The importance of hard work, friendship and enjoying each moment were higlighted in graduation speeches delivered by Meadowdale High School’s Class of 2023 during the school’s commencement ceremony at Edmonds Stadium Thursday night.
The nearly 350 graduates, their families and friends were welcomed by Meadowdale High School Principal David Shockley, who said the students were part of “a class like no other class has experienced — four years of COVID, hybrid learning, remote learning and then trying to get back into the swing of things.”
The first student speaker was ASB President Gelila Abraham, who also talked about the challenges the students faced: “Freshman year was cut short, sophomore year was borderline non-existent, junior year was awkward and somehow we blinked, and our final year.”
Despite the tribulations, the class “was always united. And that’s what made this journey worthwhile,” Abraham said.
The rest of the speeches were delivered by eight valedictorians from the Class of 2023.
Speaker Madison Stackhouse the graduates that ‘Yes, COVID happened, but it doesn’t represent our whole lives.” She went on to say that it was difficult to encapsulate 13 years of school into a minute-and-a-half speech, adding “there are no right words for this. It wouldn’t give this moment justice. ”
Valedictorian Camrynn Moore described how her work with the Meadowdale Drama Program “has made me a better artist, leader and person.”
“Thank you to our drama teacher Ms. Meyners. When I become a teacher one day, I can only hope to bring as much good into my students’ lives as she has brought into mine,” Moore said. “If we take any lesson from high school, I would like it to be this: strength comes from struggle and the most rewarding moments come from the hardest work.”
Next to the podium was valedictorian Maria Isabel Carujo, who advised graduates to “remember who you are and what you’re meant to be. That’s what I’ve learned from high school.”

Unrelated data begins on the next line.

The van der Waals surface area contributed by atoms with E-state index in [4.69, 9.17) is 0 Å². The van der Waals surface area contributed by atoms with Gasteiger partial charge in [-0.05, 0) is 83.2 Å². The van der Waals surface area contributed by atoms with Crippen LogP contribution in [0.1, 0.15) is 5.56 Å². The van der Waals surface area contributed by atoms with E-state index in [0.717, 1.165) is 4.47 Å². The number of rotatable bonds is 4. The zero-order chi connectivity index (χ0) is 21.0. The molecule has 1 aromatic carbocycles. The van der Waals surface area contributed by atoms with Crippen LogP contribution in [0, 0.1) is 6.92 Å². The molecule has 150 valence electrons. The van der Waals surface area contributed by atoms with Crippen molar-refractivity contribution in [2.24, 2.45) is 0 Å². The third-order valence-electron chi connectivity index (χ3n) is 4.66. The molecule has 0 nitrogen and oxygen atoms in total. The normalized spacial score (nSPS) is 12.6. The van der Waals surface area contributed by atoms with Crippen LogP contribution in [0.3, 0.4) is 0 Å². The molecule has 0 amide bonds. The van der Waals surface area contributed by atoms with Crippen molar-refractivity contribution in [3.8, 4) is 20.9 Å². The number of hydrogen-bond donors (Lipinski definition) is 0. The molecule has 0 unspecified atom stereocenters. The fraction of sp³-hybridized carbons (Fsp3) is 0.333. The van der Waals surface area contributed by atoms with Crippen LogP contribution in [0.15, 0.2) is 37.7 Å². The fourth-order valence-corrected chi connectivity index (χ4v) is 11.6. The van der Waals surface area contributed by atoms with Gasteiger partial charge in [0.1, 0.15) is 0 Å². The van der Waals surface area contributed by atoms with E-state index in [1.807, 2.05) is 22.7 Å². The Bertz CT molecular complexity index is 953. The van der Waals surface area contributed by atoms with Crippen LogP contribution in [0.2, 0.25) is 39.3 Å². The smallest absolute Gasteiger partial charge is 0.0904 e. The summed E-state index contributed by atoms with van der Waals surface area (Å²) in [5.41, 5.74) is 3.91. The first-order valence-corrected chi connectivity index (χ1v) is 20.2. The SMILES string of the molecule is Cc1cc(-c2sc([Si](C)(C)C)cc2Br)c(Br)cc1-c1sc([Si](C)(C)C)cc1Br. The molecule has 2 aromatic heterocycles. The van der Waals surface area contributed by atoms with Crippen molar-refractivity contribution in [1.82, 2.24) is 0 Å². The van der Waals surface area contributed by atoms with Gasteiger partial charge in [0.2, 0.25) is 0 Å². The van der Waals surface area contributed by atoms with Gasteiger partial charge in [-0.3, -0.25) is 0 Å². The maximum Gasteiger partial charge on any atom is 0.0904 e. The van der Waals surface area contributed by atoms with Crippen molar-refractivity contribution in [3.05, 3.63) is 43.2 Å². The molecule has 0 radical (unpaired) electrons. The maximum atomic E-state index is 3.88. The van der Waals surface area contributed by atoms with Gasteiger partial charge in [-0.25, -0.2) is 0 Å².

“Leave today with no hard feelings towards others,” Carujo said. “Leave knowing you did your best and that’s why you are here.”
Valedictorian Natalie Webster urged her fellow seniors to “keep moving forward,” noting that attending high school during the COVID years “has taught us to deal with the unknown and challenges we couldn’t even fathom a few years ago.”
“Resilience,” she added. “We’re graduates because we kept moving forward.”
Hannah Tran, another valedictorian, talked about the growth she experienced during her years in high school. “As a freshman, I never would have considered standing up here to speak in front of hundreds of people,” Tran said. “But what the last four years have shown me, is that it is valuable to take risks, and to challenge yourself, even if it’s only by a little.”
“Moving forward, let’s remember the true gifts high school gave us,” Tran continued. “The memories and the relationships that we created during our time here.”
Valedictorian Madalaine Rutledge talked about how she used to pretend that high school was a video game, with different levels and missions to accomplish, with graduation seen as the “end of the game.” She then began to realize the importance of enjoying each moment rather than reaching the destination. She advised both the audience and her fellow graduates: “Don’t live life just to meet an end goal or to win the game. Be present in your enviroment and enjoy the journey that the game provides you.”
Eden Thoesen — the next valedictorian to speak — described her experience bonding with other members of the Meadowdale volleyball team, which competed at this year’s state tourament, and the importance of social connections as graduates move forward in their lives. “I hope that wherever your next adventure leads you, that you find your people,” Thoesen said. “Find others to experience life with because they make life worthwhile. Find your group to cherish as you continue on your journey.”
Keelin Squires said in her valedictorian speech that it would have been tempting to stay in an isolated bubble following two years of pandeic learning, but she saw the return to in-person learning in junior year “as a blank slate — a chance to finally put myself out there.” She joined Unmasked, Meadowdale’s art and literary magazine, and publishing her poetry and photography,”taking the step outside of my comfort zone opened up a treasure trove of new opportunities.” She encouraged her fellow graduates to view challenges as offering “new opportunities and room for change.”
The final valedictorian speaker was Khubilal Brown, who described the high school experience as the middle of each student’s book of life. “This is the part we care about because the friends we’ve made, the moments we’ve shared and the joy these times have brought in spite of the stresses, fears and anxieties we hold,” Brown said. “So let’s slow down a little. Make this middle worth experiences. Read the paragraphs instead of skimming the sentences.”
Other class valedictorians were Lucia Brady, Siri Siqveland, Ashley Yong and Annabelle Yenter.
Photos from the Meadowdale commencement, by Peter Harvey:
— By Teresa Wippel